Wednesday, March 28, 2018

Surly Bonds

"My story really is incredible. It's got a bunch of story lines: the garage-built thing. I'm an older guy. It's out in the middle of nowhere, plus the Flat Earth. The problem is it brings out all the nuts also, people questioning everything. It's the downside of all this."
This is how Mike Hughes, known to his fans as Mad Mike, described the tale of his launch into what turned out to be the troposphere. Mister Hughes realized his dream of launching his homemade, steam-powered rocket into the sky over the Mojave Desert. He also experienced the consequence of the gravity he never fully escaped, plummeting back to the Flat Earth from whence he came. Mike had no argument with gravity. He took issue with this wacky notion that the planet he came from, and abruptly returned to, is not round. Well, at least not in the globe sense. Mike believes the earth is shaped like a Frisbee. There was no immediate response from Wham-O as to whether or not he was getting an endorsement check for this plug. 
So here's the confounding part: A guy with the mild cleverness to put a steam powered projectile into the air, traveling to a height of more than eighteen hundred feet, would cilng to a notion that has been out of vogue for seven hundred years. Certainly the calculations necessary to plan for such a scheme would include some whisper or sphere. Driving out to the desert on those long straightaways, there must have been a moment where at least the perception of curvature was hinted.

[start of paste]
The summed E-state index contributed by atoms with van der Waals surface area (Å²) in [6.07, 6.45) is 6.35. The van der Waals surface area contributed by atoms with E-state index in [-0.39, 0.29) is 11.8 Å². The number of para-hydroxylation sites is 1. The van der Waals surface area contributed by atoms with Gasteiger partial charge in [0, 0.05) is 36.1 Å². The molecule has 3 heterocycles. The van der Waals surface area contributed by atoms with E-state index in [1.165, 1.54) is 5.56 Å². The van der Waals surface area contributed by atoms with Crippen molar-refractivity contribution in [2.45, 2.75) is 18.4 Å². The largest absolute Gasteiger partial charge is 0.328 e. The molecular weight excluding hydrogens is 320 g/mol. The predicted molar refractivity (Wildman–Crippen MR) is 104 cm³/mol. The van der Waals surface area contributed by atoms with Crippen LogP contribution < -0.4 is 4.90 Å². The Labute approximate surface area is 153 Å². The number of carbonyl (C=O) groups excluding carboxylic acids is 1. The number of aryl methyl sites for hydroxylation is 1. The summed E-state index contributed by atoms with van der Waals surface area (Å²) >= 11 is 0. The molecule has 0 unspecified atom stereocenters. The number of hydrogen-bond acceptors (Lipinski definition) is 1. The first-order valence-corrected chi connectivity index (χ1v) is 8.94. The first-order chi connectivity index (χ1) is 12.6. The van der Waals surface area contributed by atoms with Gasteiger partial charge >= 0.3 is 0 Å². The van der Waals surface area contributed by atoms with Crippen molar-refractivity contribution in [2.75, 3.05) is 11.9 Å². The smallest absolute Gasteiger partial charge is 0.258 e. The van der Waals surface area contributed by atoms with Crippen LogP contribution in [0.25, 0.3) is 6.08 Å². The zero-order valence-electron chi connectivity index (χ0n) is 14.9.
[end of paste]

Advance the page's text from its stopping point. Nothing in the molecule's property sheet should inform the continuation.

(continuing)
Or maybe Mike was more focused on the task at hand. In his day job as a limo driver, he most certainly has to keep in mind the shortest distance between two points, and that is the perspective he applied to his mission. Which may have a lot to do with how he got to that point, the apex of his endeavor, before he fell back to the place where he began, give or take the fifteen hundred feet he moved laterally from his launch ramp. 
For his part, Mister Hughes did not  suggest that his brief sojourn would prove that the earth was flat. That  reassurance, he suggested, would come from a new project that would involve a balloon carrying a rocket into the atmosphere before launching even higher than his initial journey across the desert. When asked if he was sure if the earth was flat, he replied in the most scholarly way possible: "Do I believe the Earth is shaped like a Frisbee? I believe it is,Do I know for sure? No. That's why I want to go up in space." And to that I can only respond, Godspeed, Mad Mike. 

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